The major difference is that a suspension that results from a criminal conviction will ultimately require the driver to obtain SR-22 insurance, which is usually more expensive, to have his/her driving privileges reinstated while a suspension which stems from a Motor Vehicle Division hearing will not create this situation.
Your attorney will walk you through the process and what to expect.
What an Arizona DUI Conviction Means for Your License
For a first-time DUI misdemeanor conviction the answer is no.
However, for a first-time Arizona DUI conviction your license is subject to a 90-day suspension as discussed above through either the MVD or by order of the Court if no MVD suspension has occurred pursuant to an Admin Per Se/Implied Consent suspension hearing.
For a second DUI misdemeanor conviction within 84 months (seven years), your license is subject to a one-year revocation and you will be required to re-instate your license at the end of the suspension period and comply with all requirements dictated by the MVD.
A third DUI conviction within 84 months is a Class 4 felony and your license is subject to being revoked for a period of three years.
Your attorney will go over your specific situation during a consultation.
Arizona Non-Extreme DUI Penalties for a First Timer
If you are convicted of one or both of the charges, you will be deemed guilty of a Class 1 misdemeanor.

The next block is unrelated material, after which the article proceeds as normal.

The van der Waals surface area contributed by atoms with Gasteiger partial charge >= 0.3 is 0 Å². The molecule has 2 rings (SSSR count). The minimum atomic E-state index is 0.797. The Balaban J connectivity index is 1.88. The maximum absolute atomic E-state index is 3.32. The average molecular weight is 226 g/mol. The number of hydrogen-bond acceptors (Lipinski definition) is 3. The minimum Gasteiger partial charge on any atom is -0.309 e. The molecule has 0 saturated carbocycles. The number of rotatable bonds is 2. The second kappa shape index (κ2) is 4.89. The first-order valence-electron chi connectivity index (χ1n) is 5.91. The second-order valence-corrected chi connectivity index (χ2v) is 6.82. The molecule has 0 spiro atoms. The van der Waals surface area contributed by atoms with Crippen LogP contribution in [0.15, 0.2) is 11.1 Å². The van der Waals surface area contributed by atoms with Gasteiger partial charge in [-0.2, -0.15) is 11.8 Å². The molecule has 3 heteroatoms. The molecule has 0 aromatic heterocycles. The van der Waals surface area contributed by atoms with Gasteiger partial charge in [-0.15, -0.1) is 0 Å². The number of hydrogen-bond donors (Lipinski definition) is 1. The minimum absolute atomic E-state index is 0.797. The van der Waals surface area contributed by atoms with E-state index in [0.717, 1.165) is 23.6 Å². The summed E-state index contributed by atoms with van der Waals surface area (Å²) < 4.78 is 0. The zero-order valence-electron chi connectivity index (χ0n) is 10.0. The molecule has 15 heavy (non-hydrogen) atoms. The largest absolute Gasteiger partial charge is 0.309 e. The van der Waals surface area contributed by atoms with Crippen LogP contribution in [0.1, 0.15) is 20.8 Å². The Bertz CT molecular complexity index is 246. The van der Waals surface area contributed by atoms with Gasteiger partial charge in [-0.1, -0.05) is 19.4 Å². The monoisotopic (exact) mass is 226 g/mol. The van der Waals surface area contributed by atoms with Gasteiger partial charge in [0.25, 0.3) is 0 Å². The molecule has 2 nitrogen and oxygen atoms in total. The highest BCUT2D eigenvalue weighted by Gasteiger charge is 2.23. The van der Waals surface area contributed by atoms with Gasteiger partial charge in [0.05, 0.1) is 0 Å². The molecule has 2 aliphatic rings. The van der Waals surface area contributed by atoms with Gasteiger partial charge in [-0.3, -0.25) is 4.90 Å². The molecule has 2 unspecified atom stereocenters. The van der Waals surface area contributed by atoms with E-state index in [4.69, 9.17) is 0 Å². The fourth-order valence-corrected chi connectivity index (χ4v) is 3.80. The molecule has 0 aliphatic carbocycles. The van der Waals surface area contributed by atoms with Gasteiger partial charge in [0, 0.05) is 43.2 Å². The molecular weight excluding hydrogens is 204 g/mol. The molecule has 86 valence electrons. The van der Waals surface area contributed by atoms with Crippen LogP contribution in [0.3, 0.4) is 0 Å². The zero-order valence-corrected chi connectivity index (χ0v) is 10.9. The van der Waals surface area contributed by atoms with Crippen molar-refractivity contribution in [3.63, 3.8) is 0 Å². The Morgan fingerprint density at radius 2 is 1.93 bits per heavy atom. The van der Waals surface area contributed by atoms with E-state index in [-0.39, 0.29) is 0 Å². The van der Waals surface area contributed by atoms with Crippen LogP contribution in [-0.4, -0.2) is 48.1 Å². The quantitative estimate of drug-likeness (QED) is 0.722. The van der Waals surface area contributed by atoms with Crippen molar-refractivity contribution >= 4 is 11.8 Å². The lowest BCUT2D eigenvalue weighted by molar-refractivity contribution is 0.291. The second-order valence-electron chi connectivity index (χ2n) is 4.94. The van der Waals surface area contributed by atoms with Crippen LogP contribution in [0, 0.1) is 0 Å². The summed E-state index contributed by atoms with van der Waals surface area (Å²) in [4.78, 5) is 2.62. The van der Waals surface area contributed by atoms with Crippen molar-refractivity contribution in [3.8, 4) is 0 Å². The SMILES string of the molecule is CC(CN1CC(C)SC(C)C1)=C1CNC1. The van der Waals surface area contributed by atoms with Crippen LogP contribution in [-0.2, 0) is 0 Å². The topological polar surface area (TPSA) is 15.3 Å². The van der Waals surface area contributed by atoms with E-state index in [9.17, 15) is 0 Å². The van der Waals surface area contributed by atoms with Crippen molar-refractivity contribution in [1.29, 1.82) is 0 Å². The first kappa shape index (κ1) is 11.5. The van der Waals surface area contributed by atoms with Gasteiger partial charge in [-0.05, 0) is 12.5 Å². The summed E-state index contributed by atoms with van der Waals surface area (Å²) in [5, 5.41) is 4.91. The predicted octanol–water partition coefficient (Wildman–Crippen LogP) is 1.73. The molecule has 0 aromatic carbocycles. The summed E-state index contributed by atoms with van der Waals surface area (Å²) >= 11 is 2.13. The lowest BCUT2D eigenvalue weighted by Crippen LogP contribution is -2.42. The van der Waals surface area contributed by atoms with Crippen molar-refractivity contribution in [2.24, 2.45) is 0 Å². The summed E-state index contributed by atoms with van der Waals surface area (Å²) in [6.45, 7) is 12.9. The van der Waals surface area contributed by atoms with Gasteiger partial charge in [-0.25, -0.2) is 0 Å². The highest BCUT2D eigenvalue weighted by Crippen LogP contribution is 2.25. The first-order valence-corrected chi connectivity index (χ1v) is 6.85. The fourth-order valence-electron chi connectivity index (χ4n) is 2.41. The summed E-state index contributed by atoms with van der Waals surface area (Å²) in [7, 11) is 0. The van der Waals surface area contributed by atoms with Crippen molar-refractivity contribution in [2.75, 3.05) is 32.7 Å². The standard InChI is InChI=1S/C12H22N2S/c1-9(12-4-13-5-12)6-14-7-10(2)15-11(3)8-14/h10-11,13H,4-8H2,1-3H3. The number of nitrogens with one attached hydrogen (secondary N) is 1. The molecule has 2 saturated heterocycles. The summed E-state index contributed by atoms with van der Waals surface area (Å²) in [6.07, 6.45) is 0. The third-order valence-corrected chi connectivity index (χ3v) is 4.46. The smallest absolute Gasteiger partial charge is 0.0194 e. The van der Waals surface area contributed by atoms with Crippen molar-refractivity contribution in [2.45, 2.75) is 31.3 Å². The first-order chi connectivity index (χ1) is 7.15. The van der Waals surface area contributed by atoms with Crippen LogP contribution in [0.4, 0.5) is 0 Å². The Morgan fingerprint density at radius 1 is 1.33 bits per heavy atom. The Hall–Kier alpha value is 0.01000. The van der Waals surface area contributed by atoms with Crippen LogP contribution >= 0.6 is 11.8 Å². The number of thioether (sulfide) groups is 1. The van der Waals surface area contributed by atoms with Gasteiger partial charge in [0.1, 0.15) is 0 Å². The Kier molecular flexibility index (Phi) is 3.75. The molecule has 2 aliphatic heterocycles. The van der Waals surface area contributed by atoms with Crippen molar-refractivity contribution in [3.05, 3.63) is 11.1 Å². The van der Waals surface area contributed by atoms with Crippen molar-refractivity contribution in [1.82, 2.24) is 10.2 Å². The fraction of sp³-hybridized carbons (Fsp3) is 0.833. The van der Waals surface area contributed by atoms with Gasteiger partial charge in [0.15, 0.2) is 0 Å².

Non-Extreme DUI first-time offenders must complete an alcohol abuse screening.
The court may order you to obtain counseling, education or treatment if the court of the screening facility deems it necessary.
If you have the financial resources to pay all or part of the screening, counseling, education or treatment, then the court will order you to do so.
All programs must be approved by the Department of Health Services.
The statute requires the court to sentence a first-time offender to serve not less than ten consecutive days in jail.
However, the court may suspend all but 24 consecutive hours of the sentence if you complete an alcohol abuse screening, and any proscribed treatment.
Since the statute stipulates consecutive hours, the court cannot give credit for any time served on the day of the arrest.
The statute also requires a fine of not less than $450.00 plus a $500.00 surcharge for the prison construction fund.
The court may also add on some additional processing fee and/or incarceration fees if deemed appropriate.
The court may also order you to perform up to 40 hours of community service and attend a class sponsored by Mothers Against Drunk Driving, known as the Victim Impact Panel.
Offenders are usually places on a minimum of 12 months probation as well.
Lastly, if any property damage was sustained as a result of your actions, the Court can order that you pay restitution to the alleged victims.
Your attorney will discuss the specifics of your Non-Extreme DUI case upon your consultation.
Your Potential Penalties for a Second Offense
A person convicted of a second offense within eighty-four (84) months of the first is guilty of a Class 1 misdemeanor.